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Copyright 2010 carol carson associates ltd Guidelines for Understanding and Managing Sexually Problematic / Harmful Behaviours in Residential Settings.

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Presentation on theme: "Copyright 2010 carol carson associates ltd Guidelines for Understanding and Managing Sexually Problematic / Harmful Behaviours in Residential Settings."— Presentation transcript:

1 copyright 2010 carol carson associates ltd Guidelines for Understanding and Managing Sexually Problematic / Harmful Behaviours in Residential Settings Carol Carson and The AIM Project

2 copyright 2010 carol carson associates ltd AIM: To develop confidence in understanding and managing sexually problematic and harmful behaviours in residential settings Objectives: To provide information from research and practice about why children and young people may engage in these behaviours To provide a framework for initial assessments in residential settings To provide information on understanding and managing young people who are sexually exploited To consider ways of managing sexual behaviours on a unit level

3 copyright 2010 carol carson associates ltd To consider ways of managing sexual behaviours on an individual level, including pattern mapping and stages of managing risk, and suggestions for individual work To allow participants to reflect on their own practice and to share practice with others and to develop action plans.

4 copyright 2010 carol carson associates ltd What the Guidelines Cover Part One Section One – Information from Research and Practice on understanding sexually problematic and harmful behaviours a)Under 10s b)Adolescents c)Adolescents with a learning disability Section Two – Checklists to evaluate sexual behaviours Section Three – Managing Sexual Behaviours a)Departmental Level b)Unit Level c)Individual Level

5 copyright 2010 carol carson associates ltd Section Four – Ideas for individual work PART TWO Form One – Admission Risk Assessment sheet Form Two – Internal Residential Care risk and needs assessment Form Three – Detailed intra/inter agency planning Form Four – Agreement/Contracts Form Five – Recording Form Form Six – Timeline/ Chronology Sheet

6 copyright 2010 carol carson associates ltd HealthyHarmful MutualityExploitation ExplorationIntent to cause harm ChoiceForce/coercion/threats Fun, LaughterDistress, anxiety, shame, No intent to cause harmPlanning/ Secrecy No power differentialPersistent/ frequent Periods of disinhibitionCompulsive/ Hard to dissuade Out of balance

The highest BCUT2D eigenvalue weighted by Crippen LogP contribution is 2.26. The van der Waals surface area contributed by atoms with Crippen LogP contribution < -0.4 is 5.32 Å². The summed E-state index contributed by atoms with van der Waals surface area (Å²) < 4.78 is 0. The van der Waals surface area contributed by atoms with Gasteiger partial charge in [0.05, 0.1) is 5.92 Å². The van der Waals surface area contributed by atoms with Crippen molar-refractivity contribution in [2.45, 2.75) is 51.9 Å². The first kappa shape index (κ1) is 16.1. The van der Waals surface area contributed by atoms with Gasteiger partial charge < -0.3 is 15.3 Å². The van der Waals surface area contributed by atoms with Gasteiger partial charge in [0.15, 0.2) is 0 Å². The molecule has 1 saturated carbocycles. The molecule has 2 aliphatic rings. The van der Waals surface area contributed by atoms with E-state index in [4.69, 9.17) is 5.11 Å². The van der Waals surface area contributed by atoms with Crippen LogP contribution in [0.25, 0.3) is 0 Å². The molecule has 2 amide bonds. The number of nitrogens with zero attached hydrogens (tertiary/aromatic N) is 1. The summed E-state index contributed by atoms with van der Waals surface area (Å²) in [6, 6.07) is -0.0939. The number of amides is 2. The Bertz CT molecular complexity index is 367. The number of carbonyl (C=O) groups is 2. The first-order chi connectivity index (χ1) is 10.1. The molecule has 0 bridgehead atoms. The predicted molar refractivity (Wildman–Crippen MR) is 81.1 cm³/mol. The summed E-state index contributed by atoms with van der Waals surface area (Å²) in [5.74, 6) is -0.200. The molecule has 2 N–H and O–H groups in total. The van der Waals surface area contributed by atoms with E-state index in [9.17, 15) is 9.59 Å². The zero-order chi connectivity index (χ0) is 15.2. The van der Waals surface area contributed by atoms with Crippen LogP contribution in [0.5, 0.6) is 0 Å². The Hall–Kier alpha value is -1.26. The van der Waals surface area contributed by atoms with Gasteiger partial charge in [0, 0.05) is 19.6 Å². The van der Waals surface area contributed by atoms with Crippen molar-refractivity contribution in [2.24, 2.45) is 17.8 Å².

7 copyright 2010 carol carson associates ltd Understanding Younger Children Lack of research and statistics Girls are also displaying these behaviours Healthy sexual development is disturbed or disrupted either through abuse or highly sexualised environments Their bodies may have become sexualised and they are overwhelmed with feelings they cannot comprehend Emotional and physical space violated leaving feelings of anxiety, distress, anger related to sex

8 copyright 2010 carol carson associates ltd If not abused, but exposed to sexual information, confusing messages and poor boundaries can also create confusion, tension and anxiety related to sex Other factors, unpredictable and unstable backgrounds; violent or chaotic environments; little warmth or empathy; sex paired with aggression or as an exchange commodity In general the sexual behaviours are a way of dealing with intense negative emotions and sexual sensations that may be overwhelming for them, and scary and they may not have any positive ways in which to manage them

9 copyright 2010 carol carson associates ltd Gil and Cavanagh-Johnson Continuum Group One – Normal Sexual Exploration Group Two – Children who are Sexually Reactive Group Three – Extensive Mutual Sexual Behaviours Group Four – Children who Molest

10 copyright 2010 carol carson associates ltd Understanding Adolescents Adolescents make up approx 1/3of those convicted of sexual offences. Many have distorted or stereotypical views about relationships and sexual relationships in particular Reasons they engage in the behaviours is also to meet internal needs; overwhelming anger, anxiety, fear, loneliness etc. Puberty means body changes, and hormones creating intense sensations and emotions in their bodies Media and peer pressure to be successful sexually

11 copyright 2010 carol carson associates ltd Not all adolescents who display these behaviours go on to be adult sex offenders. Work now more holistic looking at all aspects of their life; viewed as young people with needs and social and developmental deficits Factors from research and practice Neglect & Emotional AbuseConduct disorder Sexual AbuseOther behavioural problems Physical AbuseGender and Ethnicity Social Inadequacies Healthy and Harmful as for the Young Ones